The quick-game is not an extension of the rushing attack, no matter how many times people use the cliché. There’s nothing about the short passing game that correlates to the running game between the tackles, other than it creates another way to get the ball into the hands of running backs in space.

It’s hard to stop long scoring streaks by the opposition and difficult to run the football well when the commitment to do it isn’t there. As long as that exists, so, too, will the scoring lapses.


• Since 2011, Notre Dame has scored 56, 50, 38, 49 and 41 points against Navy for an average of 46.8 points per game. In the last three weeks, Navy has allowed 120 points (40 points per game). Opponents are averaging 4.7 yards per carry and 185.7 yards rushing per game against Navy. Last week, South Florida rushed for 412 yards (9.3 yards per carry!) with not one, not two but three players, including QB Quinton Flowers, rushing for at least 107 yards.

• This isn’t your father’s Navy team in terms of size. Four of five offensive linemen weigh at least 297 pounds with an average of 299.8 pounds. The three-man defensive front weighs 280 and 266 at end and 305 at the nose. The linebacker corps averages 237.2 pounds per man. Three of the four starting defensive backs weigh 196, 200 and 205. There are two receivers in Navy’s triple-option attack. Both stand 6-foot-4.

• Four-down territory is virtually anywhere from the Navy 40 and on. The Midshipmen are fifth in the nation on third down with a 51.1 percent conversion rate. Navy has attempted just two fourth downs per game, but the conversion rate is 57.1 percent. Last year, Notre Dame held Navy to 2-of-9 on third down, but the Midshipmen converted all four of their fourth-down attempts.

• A win over Notre Dame Saturday would tie head coach Ken Niumatalolo with Wayne Hardin for the most wins by a Navy coach over the Irish (three). Hardin beat Notre Dame in 1960, 1961 and 1963; Niumatalolo defeated Notre Dame in 2009-10.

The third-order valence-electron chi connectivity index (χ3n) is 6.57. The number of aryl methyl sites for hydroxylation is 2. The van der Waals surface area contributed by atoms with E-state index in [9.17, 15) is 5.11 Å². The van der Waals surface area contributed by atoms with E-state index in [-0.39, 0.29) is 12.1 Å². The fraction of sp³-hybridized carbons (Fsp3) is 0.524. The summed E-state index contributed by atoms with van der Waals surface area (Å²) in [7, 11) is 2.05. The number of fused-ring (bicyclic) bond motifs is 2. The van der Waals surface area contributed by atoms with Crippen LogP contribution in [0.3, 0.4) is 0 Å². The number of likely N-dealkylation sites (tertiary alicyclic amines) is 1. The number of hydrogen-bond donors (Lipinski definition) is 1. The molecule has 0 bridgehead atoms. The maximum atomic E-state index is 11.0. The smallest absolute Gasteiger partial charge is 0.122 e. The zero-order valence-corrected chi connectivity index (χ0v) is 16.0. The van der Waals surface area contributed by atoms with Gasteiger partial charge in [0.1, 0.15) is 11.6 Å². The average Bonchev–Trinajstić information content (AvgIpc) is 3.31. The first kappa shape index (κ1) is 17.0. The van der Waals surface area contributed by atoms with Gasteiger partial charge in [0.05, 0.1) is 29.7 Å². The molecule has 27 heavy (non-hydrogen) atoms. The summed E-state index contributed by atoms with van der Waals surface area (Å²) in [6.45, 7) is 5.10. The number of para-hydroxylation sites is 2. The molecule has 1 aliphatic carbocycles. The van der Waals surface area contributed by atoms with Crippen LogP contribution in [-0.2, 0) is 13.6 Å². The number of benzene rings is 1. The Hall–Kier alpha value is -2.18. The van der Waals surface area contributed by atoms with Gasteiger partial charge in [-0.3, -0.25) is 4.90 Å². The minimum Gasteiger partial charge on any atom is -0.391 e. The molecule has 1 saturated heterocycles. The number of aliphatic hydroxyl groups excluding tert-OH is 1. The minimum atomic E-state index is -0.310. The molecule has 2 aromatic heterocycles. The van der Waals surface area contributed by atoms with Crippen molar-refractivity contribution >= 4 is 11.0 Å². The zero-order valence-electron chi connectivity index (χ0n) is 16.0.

• Notre Dame opened as a 5½-point favorite this week against Navy, which quickly moved to 7. The last time the Irish were a single-digit favorite against the Midshipmen was 2010 when 6½-point favorite Notre Dame lost , 35-17. As a double-digit favorite against Navy each of the previous five seasons, Notre Dame has covered the pointspread three times, including last year’s 41-24 victory (13-point favorite).


Irish Illustrated has created an argument to bring back Brian Kelly in 2017.

If 2017 fails to live up to expectations – expectations should be nine or 10 victories – all bets are off. It then becomes time to look for (and find) an upgrade.

One of the arguments we’ve (I’ve) used to keep Kelly for 2017 is that virtually every athletic department gives a coach a chance the next year when the majority of the players participating this year return. He deserves that shot, in my opinion.

Notre Dame has embraced the youth claim, too. On the front page of this week’s press release, there are 16 “numbers” in its Countdown To Kickoff section. Half of those numbers refer to Notre Dame’s youth in some fashion, including 55 of the 61 players on the depth chart with eligibility in 2017 and 43 of the 61 players on the depth chart with at least two years eligibility.

That’s what publicity departments do. It’s their job. It’s the right thing to do as a program tries to build back up. Nothing wrong with that.

But the sooner Kelly and his players put down the youth crutch, the better off this team/program will be. Now two-thirds of the way into the season, Kelly should make a point of not mentioning Notre Dame’s youth anymore. No one wants to hear it, nobody cares, and it’s a built-in excuse for not competing at a higher level.


• Just once I’d like to go to Annapolis for the Notre Dame-Navy game. It’s called the Navy-Marine Corps Memorial Stadium. It only holds 34,000, which is the big problem. But what an atmosphere that would be. The two teams will play for the 90th time this weekend, and no game has ever been played on the home field of the Midshipmen.
• I’ve heard the name Pat Narduzzi, the current Pittsburgh head coach, as a candidate for the Notre Dame job when it comes open. I’ve watched Narduzzi for the past two years with the Panthers. If you think Brian Kelly is combustible on the sideline, Narduzzi is unhinged. The worst part of it: he goes ballistic about calls that go against him that are completely correct calls. That makes him irrational and a less-than-ideal fit for Notre Dame.
• Okay, Lord. I’m ready. You can take me now. #GoCubsGo.
• The notion that the Chicago Cubs have “lost their charm” because they’re no longer “lovable losers” is garbage. How about having an organization that wins/makes the playoffs on a regular basis a la St. Louis Cardinals and San Francisco Giants? They’re a lot more lovable as winners. That “lost their charm” crap comes from sportswriters with too much time on their hands.


A much-needed 3-1 bounce-back week. And on to this week…
• Under 52 ½ Nebraska @ Ohio State
• Over 64 ½ Notre Dame vs. Navy
• Over 80 ½ Texas @ Texas Tech
Season record vs. spread: 17-12 Top Stories